The Congress set up a Continental Army. April 1775, the crises exploded into war. In 1776, the Second Continental Congress voted to declare independence from Britain. Thomas Jefferson was the principal author of the Declaration of Independence. The Declaration emphasized the principle of: Popular Sovereignty- states that all government power comes from the people. July 4 th, 1776, American leaders adopted the Declaration. At first, the American cause looked bleak. The British has professional soldiers, a huge fleet, and plentiful money. Also one-third of the colonists were: Loyalists- supporters of the Britain Government. Colonists did have some advantages; they were fighting on their own soil, for their farms and towns.
Drafted by Thomas Jefferson between June 11 and June 28, 1776, the Declaration of Independence is at once the nation's most cherished symbol of liberty and Jefferson's most enduring monument. Here, in exalted and unforgettable phrases, Jefferson expressed the convictions in the minds and hearts of the American people. The political philosophy of the Declaration was not new; its ideals of individual liberty had already been expressed by John Locke and the Continental philosophers. What Jefferson did was to summarize this philosophy in "self-evident truths" and set forth a list of grievances against the King in order to justify before the world the breaking of ties between the colonies and the mother country. (http://www.archives.gov/national- archives- experience/charters/declaration_zoom_2.html)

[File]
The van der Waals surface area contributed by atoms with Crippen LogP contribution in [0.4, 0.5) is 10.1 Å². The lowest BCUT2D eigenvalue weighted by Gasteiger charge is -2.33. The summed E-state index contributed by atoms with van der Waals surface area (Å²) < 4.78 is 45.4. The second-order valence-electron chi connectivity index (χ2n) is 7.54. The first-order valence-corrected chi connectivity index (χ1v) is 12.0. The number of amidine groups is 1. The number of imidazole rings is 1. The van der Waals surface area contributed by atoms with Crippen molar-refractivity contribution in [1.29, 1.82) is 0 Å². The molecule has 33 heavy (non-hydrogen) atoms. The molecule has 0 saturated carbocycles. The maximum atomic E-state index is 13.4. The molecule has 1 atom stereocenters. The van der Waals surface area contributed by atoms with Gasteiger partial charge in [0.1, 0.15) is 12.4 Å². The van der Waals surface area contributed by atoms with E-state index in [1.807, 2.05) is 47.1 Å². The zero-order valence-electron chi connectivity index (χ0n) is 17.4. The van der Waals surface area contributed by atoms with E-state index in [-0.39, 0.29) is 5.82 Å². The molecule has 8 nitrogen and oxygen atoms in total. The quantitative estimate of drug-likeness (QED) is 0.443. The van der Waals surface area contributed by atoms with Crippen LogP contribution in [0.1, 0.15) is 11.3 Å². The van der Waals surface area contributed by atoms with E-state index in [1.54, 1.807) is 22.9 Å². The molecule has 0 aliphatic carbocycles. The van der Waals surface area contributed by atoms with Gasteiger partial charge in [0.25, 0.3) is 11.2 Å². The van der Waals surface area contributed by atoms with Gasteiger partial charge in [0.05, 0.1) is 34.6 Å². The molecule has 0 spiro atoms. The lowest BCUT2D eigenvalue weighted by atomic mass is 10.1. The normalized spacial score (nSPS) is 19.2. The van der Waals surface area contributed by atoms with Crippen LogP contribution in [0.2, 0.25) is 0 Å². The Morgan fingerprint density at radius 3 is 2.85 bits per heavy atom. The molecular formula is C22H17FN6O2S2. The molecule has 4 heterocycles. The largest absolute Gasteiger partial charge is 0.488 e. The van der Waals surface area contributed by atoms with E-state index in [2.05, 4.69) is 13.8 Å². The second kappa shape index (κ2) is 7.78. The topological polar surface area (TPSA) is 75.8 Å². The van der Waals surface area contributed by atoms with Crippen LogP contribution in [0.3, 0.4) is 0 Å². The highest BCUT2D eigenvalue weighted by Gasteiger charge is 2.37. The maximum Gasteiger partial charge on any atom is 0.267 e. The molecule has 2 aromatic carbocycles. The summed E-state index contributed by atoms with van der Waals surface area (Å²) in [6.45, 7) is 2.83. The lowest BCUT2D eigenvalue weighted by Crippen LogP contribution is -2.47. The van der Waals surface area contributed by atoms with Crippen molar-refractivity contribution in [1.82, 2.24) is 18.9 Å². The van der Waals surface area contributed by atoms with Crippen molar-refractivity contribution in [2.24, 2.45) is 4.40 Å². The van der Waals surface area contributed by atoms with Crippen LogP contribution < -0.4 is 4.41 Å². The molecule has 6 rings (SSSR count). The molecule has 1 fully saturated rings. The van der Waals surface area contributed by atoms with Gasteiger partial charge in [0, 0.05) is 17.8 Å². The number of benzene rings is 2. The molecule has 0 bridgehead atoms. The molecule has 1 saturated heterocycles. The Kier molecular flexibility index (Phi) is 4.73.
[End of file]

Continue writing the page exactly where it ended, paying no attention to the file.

1777, Americans triumphed over the British at the Battle of Saratoga. This victory persuaded France to join Americans against its old rival. In 1781, with the help of France, the British army surrendered in Virginia. Diplomats of France, America, and Britain signed the Treaty of Paris. At the meetings in Philadelphia, the Constitution of the U.S was hammered out. It created a: Federal republic-government in which power divided between the national, or federal, government and the states. A central feature of the federal government was the separation of powers; legislative, executive, and judicial government borrowed directly from Montesquieu. The first ten amendments of the Constitution, the Bill of Rights, recognized the idea that people had basic rights. Though the Constitution had many limitations, it created the most progressive government of its day.